Save

The Natural, the Pragmatic and the Moral in Kant’s Anthropology: The Case of Temperaments


In: Early Science and Medicine
Author: Alix Cohen1
View More View Less
Download Citation Get Permissions

Access options

Get access to the full article by using one of the access options below.

Institutional Login

Log in with Open Athens, Shibboleth, or your institutional credentials

Login via Institution

Purchase

Buy instant access (PDF download and unlimited online access):

€29.95$34.95

This paper explores the interconnections between the normative and the descriptive dimensions of Kant’s anthropology. It suggests that, far from being independent of each other or even excluding each other, as is often presupposed, the normative standpoint necessitates the explanatory one. To support this claim, I discuss the case of human temperaments and show in what sense a necessary component of pragmatic anthropology consists in the naturalistic study of human nature – what Kant calls “what nature makes of the human being.”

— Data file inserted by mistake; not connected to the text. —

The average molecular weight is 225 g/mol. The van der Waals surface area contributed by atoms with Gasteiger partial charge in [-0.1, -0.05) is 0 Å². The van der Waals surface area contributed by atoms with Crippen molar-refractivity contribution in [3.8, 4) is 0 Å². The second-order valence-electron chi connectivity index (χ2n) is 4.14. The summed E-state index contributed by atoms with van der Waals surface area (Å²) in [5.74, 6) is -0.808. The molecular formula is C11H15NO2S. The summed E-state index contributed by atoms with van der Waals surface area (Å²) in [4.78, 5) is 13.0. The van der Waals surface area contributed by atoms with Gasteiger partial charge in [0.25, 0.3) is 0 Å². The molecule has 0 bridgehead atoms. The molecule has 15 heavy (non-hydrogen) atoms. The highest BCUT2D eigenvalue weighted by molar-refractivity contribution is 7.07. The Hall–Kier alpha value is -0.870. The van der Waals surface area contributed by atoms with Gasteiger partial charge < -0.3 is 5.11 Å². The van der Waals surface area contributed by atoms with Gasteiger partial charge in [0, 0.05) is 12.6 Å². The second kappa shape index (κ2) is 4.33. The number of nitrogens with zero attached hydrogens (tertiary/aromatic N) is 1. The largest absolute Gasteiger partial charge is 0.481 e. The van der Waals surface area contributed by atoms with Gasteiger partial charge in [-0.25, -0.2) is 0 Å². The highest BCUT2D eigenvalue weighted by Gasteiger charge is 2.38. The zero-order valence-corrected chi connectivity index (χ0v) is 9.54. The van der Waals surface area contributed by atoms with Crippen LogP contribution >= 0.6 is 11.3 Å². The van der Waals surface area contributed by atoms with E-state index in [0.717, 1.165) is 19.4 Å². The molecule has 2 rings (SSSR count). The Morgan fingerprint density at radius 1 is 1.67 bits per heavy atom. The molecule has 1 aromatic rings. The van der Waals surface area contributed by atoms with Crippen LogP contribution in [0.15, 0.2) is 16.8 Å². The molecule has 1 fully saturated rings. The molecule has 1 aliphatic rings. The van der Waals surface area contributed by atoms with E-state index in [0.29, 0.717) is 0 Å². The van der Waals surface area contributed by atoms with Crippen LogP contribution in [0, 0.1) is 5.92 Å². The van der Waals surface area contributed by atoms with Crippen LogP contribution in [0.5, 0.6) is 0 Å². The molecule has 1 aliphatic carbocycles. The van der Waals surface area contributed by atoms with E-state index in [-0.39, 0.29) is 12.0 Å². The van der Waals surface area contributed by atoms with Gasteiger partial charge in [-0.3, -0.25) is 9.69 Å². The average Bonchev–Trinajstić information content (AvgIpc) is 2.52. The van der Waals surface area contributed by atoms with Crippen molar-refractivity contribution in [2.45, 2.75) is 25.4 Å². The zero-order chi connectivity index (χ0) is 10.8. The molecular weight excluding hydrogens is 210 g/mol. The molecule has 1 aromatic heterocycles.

Content Metrics

All Time Past Year Past 30 Days
Abstract Views 241 94 5
Full Text Views 192 4 1
PDF Views & Downloads 37 10 2